Finance Globe

U.S. financial and economic topics from several finance writers.

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3 minutes reading time (548 words)

President Bush Says They're Making Progress

President Bush said that his Administration and members of Congress have been working hard over the weekend to find a solution to controlling the damage to the nation's financial markets caused by the sub-prime mortgage collapse. He says that they've made good headway on a bill addressing the ensuing financial crisis, but that they have some differences to work out.

"Americans are watching to see if Democrats and Republicans, the Congress and the White House, can come together to solve this problem with the urgency it warrants. Indeed, the whole world is watching to see if we can act quickly to shore up our markets and prevent damage to our capital markets, businesses, our housing sector, and retirement accounts.

"Failure to act would have broad consequences far beyond Wall Street. It would threaten small business owners and homeowners on Main Street.

"Everyone recognizes that it's not easy to write a bill of this magnitude in a timely manner, and all those who have worked so hard over the weekend and continue this morning deserve the thanks and appreciation of every American. Working together, I am confident we can enact the legislation necessary to prevent lasting damage to our economy and meet the unique challenge facing us today."

Late last week, Treasury Secretary Henry Paulson and Federal Reserve Chairman Ben Bernanke jointly decided that dealing with the source of the problem on a massive scale was the only way to stop the bleeding, by forming a government entity to absorb all the bad mortgages that have poisoned the U.S. financial system. This government entity would be funded by the taxpayers, allowing big Wall Street firms to survive in the economic meltdown that's already been responsible for the fall of major players in the financial sector.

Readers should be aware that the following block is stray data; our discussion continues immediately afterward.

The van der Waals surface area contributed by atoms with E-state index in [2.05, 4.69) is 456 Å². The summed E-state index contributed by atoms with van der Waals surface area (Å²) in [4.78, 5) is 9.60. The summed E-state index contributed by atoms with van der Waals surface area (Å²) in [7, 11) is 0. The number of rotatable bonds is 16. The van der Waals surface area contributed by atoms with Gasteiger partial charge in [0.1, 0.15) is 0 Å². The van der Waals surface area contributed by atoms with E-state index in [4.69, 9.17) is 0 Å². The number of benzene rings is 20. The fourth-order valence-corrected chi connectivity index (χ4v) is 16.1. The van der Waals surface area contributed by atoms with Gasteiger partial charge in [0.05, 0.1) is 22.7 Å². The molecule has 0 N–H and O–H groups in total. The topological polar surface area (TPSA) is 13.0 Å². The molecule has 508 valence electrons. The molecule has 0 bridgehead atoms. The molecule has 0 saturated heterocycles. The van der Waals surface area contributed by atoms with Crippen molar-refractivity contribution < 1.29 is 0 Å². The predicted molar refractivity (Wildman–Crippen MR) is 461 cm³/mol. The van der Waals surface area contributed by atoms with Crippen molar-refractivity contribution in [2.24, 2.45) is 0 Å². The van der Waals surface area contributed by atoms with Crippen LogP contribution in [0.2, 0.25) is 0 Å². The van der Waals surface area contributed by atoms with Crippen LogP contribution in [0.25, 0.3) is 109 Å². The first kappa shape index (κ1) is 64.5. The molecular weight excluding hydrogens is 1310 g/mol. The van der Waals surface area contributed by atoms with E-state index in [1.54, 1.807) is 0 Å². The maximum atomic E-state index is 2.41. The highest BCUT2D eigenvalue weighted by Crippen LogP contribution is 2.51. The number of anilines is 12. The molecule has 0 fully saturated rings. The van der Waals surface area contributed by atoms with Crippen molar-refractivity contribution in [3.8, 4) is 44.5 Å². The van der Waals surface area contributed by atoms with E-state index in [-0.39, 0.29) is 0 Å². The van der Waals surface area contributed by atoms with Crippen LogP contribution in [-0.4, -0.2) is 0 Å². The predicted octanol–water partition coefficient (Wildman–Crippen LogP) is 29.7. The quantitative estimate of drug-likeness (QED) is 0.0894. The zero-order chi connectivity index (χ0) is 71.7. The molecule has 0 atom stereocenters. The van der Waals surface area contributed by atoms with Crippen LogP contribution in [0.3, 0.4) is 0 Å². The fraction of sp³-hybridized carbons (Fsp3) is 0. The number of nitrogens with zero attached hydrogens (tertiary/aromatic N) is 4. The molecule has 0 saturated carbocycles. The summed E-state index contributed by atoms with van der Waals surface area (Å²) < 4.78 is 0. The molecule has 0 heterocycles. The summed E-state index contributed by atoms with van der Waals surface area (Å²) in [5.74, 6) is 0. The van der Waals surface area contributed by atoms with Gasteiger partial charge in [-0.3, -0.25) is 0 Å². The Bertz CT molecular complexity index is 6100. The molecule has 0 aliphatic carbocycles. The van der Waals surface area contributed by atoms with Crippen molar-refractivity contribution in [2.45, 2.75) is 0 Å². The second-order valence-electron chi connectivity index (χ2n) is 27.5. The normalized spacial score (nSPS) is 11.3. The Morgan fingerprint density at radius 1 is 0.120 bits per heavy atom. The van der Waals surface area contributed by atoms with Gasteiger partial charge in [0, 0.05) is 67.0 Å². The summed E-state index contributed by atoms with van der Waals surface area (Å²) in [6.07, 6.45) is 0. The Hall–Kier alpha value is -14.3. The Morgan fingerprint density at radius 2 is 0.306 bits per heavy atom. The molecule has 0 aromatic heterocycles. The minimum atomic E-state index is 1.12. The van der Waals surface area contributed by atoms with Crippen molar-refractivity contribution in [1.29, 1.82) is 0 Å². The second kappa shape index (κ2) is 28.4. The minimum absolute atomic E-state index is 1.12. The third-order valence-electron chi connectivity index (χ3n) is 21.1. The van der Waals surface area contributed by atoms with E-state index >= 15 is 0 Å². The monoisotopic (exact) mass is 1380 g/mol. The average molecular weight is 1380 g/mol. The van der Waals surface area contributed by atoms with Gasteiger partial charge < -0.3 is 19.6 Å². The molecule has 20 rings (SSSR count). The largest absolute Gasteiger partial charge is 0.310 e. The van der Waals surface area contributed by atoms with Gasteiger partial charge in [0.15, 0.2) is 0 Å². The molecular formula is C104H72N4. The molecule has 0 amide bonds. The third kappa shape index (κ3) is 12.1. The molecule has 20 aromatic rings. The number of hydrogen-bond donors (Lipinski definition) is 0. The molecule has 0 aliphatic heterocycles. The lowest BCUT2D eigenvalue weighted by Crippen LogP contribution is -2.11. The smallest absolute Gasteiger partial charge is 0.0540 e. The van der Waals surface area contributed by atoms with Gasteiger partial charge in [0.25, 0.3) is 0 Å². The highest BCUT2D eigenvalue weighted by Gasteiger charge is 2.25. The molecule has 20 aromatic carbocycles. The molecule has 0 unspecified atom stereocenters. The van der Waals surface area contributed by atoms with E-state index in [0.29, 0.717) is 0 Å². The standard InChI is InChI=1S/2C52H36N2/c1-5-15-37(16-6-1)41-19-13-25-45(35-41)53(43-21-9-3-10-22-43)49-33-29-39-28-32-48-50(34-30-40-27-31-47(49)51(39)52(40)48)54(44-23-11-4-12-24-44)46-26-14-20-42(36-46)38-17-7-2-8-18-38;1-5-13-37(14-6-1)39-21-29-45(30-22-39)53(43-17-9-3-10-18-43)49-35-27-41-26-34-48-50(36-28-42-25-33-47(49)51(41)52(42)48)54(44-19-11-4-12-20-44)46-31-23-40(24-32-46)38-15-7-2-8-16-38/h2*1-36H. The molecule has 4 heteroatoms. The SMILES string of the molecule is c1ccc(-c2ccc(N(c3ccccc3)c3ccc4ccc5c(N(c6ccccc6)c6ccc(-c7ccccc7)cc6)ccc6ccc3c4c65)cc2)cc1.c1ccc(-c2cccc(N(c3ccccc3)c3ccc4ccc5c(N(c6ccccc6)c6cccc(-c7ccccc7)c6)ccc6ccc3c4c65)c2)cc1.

Mr. Paulson has stressed the need to act quickly on this measure. The proposed plan will allow the Treasury to spend up to $700 billion on buying up the bad mortgages. Members of Congress agree with the bulk of the plan, but have some disagreements about the details. Democratic leaders want protection for taxpayers and homeowners included in the bailout. Additionally, they want to put caps on the pay and benefits of executives whose companies are being bailed out by taxpayer money.

The nation's financial crisis stems from huge institutions' bad mortgage investments that betted the risky loans would continue to pay off. Investments in these bad loans have already resulted in the government seizure of Fannie Mae and Freddie Mac, the $85 billion loan to AIG that puts the U.S. government into the insurance business - with 80% ownership in the company, the forced sale of Merrill Lynch to Bank of America, and the Chapter 11 bankruptcy of Lehman Brothers.

The government's decided that it's time for them to fix what they failed to regulate to begin with. They say that doing nothing would make things even worse and that the financial problems would eventually trickle down to every household if they don't act now. But will it fix the problem in the long-term, or just delay the process of a massive market correction and drag out the recovery? Let's see if our government can fix the biggest economic mess since the Great Depression.

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Monday, 13 July 2020

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